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Carell toys with magic in ‘Burt Wonderstone’

Sarah Chayer, 4Play Writer
May 1, 2013
Filed under 4Play

Money can’t buy love, but it can purchase a magic kit that can someday lead a child to a Las Vegas stage. There, magic can win over entire audiences and make any performer feel loved.

“The Incredible Burt Wonderstone” is playing at the Silver Cinema inside the East Town Mall, better known at the budget cinema. So if you missed it in theaters, now is a good time to catch the magical comedy before its DVD release this summer.

As a young boy, Burt, played by Steve Carell, is bullied and told no one will ever love him. After receiving a magic kit from his mother for his birthday, he decides that the life of a magician is for him, especially after hearing the words, “Everyone loves a magician.”

Burt meets a boy in school named Anton, played by Steve Buscemi, and the two befriend each other through magic. They decide to be partners as they climb through the ranks to become an act at a prestigious Las Vegas hotel.

Years later, after doing the same routine day after day, Burt has become spoiled, selfish and irritating to work with. He and Anton hardly see eye to eye anymore.

After hiring Jane, played by Olivia Wilde, as a new magician’s assistant, it’s extremely apparent that Burt no longer cares about his act. He confesses he has lost a lot of his fascination with magic over the years.

Burt and Anton’s boss Doug, played by James Gandolfini, then confronts the duo about their dwindling audience, claiming  their act is washed up with old magic. New magic is like that of the infamous street performer Steve Gray, played by Jim Carrey.

In a failed attempt to one-up Steve Gray’s crazy stunts, Burt and Anton part ways with physical and emotional injuries.

Without Anton, Burt loses his gig performing at Doug’s hotel and must go out searching for a new place to perform. It’s then that he stumbles across an old folks home where he meets the magician he idolized as a child.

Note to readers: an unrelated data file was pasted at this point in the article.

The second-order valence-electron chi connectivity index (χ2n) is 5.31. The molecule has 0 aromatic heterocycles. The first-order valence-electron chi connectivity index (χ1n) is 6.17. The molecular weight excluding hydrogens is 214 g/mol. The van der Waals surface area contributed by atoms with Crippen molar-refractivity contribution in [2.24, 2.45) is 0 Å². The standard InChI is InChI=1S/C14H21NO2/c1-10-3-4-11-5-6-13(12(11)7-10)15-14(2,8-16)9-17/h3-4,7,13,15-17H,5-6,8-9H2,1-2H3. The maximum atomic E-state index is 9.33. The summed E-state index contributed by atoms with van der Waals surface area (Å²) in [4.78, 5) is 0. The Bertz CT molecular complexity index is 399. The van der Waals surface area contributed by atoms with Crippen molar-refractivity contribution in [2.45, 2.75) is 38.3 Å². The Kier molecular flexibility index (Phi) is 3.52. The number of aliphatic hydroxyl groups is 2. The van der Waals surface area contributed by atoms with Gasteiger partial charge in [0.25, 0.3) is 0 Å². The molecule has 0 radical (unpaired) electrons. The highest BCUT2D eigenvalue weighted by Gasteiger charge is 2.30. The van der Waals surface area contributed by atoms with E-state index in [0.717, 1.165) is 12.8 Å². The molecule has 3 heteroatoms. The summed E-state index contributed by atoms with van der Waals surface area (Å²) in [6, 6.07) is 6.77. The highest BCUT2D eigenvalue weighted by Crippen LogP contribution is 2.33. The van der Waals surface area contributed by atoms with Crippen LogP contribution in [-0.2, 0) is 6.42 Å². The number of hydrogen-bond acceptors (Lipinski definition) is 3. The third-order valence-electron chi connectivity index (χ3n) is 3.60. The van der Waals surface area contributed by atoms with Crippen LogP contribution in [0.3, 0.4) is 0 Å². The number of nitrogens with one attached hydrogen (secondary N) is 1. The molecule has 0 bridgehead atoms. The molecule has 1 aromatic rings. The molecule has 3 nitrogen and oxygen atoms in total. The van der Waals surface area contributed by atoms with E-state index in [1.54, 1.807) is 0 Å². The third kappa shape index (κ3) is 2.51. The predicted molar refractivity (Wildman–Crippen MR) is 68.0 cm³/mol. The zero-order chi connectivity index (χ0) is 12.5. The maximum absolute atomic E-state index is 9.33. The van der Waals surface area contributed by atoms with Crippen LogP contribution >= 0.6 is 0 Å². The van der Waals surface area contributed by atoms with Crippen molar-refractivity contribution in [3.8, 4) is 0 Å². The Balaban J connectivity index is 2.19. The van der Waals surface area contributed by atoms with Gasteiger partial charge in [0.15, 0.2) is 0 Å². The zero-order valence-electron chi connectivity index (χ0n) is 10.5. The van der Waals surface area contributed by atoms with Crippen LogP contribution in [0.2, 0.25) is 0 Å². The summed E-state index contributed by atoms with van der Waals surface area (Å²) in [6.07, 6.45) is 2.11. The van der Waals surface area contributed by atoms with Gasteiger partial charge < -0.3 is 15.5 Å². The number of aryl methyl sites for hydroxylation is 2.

With his passion for magic refueled, Burt goes out to prove that his magic is still better than that of Steve Gray.

“The Incredible Burt Wonderstone” certainly was an interesting movie, but I’m not sure if that’s a good or a bad thing. It was entertaining and had a lot of great jokes, but there were some flaws in the film, too.

A lot of the acting was too over-the-top, and even though that is expected from actors like Steve Carell and Jim Carrey, it had a negative effect on the movie. In his attempt to perform the Hot Box stunt, Carell’s character freaks out from the heat of the glass tank, and he literally acts like a chimpanzee trying to break out of it. It’s not at all funny. It’s actually just annoying, especially since Anton is sitting down calmly right next him.

It was disappointing to watch Steve Carell in this role, bearing in mind that he left “The Office” to take on more serious acting. There was nothing about “The Incredible Burt Wonderstone” that was to be taken seriously.

Carrey’s character was also exaggerated, as his characters always are, but to the point that the audience is uncomfortable. The so-called magic that Steve Gray performs is mainly just self-abuse in front of a camera. He spends the night lying on a bed of hot coals, alternating between snoring and shrieking in pain. He even cuts open his own cheek near the beginning of the film to reveal the card his volunteer picking. It wasn’t funny. It wasn’t entertaining. It was simply gross.

Not only was the acting faulty, but the script also wasn’t the best. It did have many great jokes, there’s no denying that, but the serious aspects of it were terrible. Burt goes from being a pompous, spoiled womanizer to a changed man in less than a minute of the film.

Even as he is struggling to find work and living in a shady motel, he still acts like he is top dog, but as soon as he just meets his idol magician — abra kadabra — he’s an honest man again. Just like a magic trick, he does a 180 to being humble, and even rekindles his friendship with Anton. As far as I’m concerned, there is nothing that can happen in a moment that will instantly change a personality, especially one as rotten as Burt’s.

Aside from all the larger-than-life acting and disappointing story, “The Incredible Burt Wonderstone” did have a nice lesson in that going through the motions is no way to live. A life on auto-pilot sneaks by, stealing what passion you may have once had, so it’s important to embrace change to keep a love alive.